Posts Tagged ‘type b solar barricade light’
Here are some tips when searching for solar barricade lights online. First, let me start by saying the websites at the top of the results in search engines are not always the cheapest. I would recommended at least going to the 2nd page (11 or more results) when looking for barricade lights.
Also, if you are searching for a specific type of barricade light, type that exact name into the engine. You may find that there are different results, which may be cheaper, when you get more specific.
I get a lot of questions on solar barricade lights, particularly type b solar barricade lights. A common question is how bright these lights are. It is not easy to measure brightness, but a quick check on the number of LEDs is a quick and dirty way of finding out how bright they will shine.
Type b barricade lights shine brighter than regular barricade lights, and because of that they will cost you more. There is also a solar assist option that is gaining popularity which trickle charges that batteries in the light.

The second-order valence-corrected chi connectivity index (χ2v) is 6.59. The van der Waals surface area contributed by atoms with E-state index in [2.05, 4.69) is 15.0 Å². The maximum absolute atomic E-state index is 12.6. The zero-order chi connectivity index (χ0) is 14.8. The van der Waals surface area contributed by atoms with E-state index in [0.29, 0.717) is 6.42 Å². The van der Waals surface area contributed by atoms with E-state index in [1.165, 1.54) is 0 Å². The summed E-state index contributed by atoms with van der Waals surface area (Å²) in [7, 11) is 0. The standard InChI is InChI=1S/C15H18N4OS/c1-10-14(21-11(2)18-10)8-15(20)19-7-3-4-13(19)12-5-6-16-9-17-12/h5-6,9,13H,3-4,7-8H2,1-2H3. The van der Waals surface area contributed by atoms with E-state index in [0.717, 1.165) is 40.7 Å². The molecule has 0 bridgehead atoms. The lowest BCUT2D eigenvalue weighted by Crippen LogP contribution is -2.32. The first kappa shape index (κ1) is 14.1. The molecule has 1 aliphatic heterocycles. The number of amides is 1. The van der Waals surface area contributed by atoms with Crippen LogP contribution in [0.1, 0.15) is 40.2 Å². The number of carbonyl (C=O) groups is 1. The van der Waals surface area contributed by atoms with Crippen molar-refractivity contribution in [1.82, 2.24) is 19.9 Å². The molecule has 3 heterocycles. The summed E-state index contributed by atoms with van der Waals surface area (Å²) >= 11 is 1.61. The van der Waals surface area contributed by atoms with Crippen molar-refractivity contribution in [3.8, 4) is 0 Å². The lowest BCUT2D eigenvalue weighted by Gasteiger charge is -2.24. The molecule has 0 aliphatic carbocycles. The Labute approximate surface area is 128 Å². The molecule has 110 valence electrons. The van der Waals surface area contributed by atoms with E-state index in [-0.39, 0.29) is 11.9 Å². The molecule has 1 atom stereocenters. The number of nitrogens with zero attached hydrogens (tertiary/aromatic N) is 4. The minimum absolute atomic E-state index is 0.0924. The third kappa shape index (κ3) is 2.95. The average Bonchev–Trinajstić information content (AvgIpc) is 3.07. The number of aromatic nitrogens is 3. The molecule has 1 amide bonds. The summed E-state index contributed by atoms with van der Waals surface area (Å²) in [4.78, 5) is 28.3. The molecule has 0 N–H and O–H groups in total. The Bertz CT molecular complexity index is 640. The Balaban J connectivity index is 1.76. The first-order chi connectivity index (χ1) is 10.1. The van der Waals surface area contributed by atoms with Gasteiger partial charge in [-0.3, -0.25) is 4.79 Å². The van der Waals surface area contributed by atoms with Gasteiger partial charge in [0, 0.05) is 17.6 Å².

If you need a light that flashes 24/7, then a type b barricade light is what you are looking for. Though they cost between $80-$90 (versus a regular light that costs between $15-$20), that is the only barricade light that you will be able to see during the day and night. Also, type b barricade lights are naturally brighter because they have LEDs in them, so if you are putting up lights for a dangerous area and you want to MAKE SURE people see them, then type b is your best bet.
There are a variety of brands and options of type b barricade lights, so it is important to explore all the possibilities. But first off, realize that ALL type b lights have a hood on them and only flash on one side (all the energy is focused on flashing one way). The four type b barricade lights I know of; Empco 212-3S Solar Assist Model, Empco regular type b, Empco type b d-cell, and Solar Masters fully solar type b light. The “Solar Assist” model has 4 d-cell batteries that are ‘trickle charged’ by the solar panel when it is outside. The batteries last about 9 months before they have to be replaced. The Empco regular type b takes one or two 6 volt batteries (depending on the model) and the Empco type b d-cell takes (4) d-cell batteries. The d-cell lasts around 60 days, the 12 volt lasts around 60 and the 6 volt lasts around 150 before the batteries has to be replaced.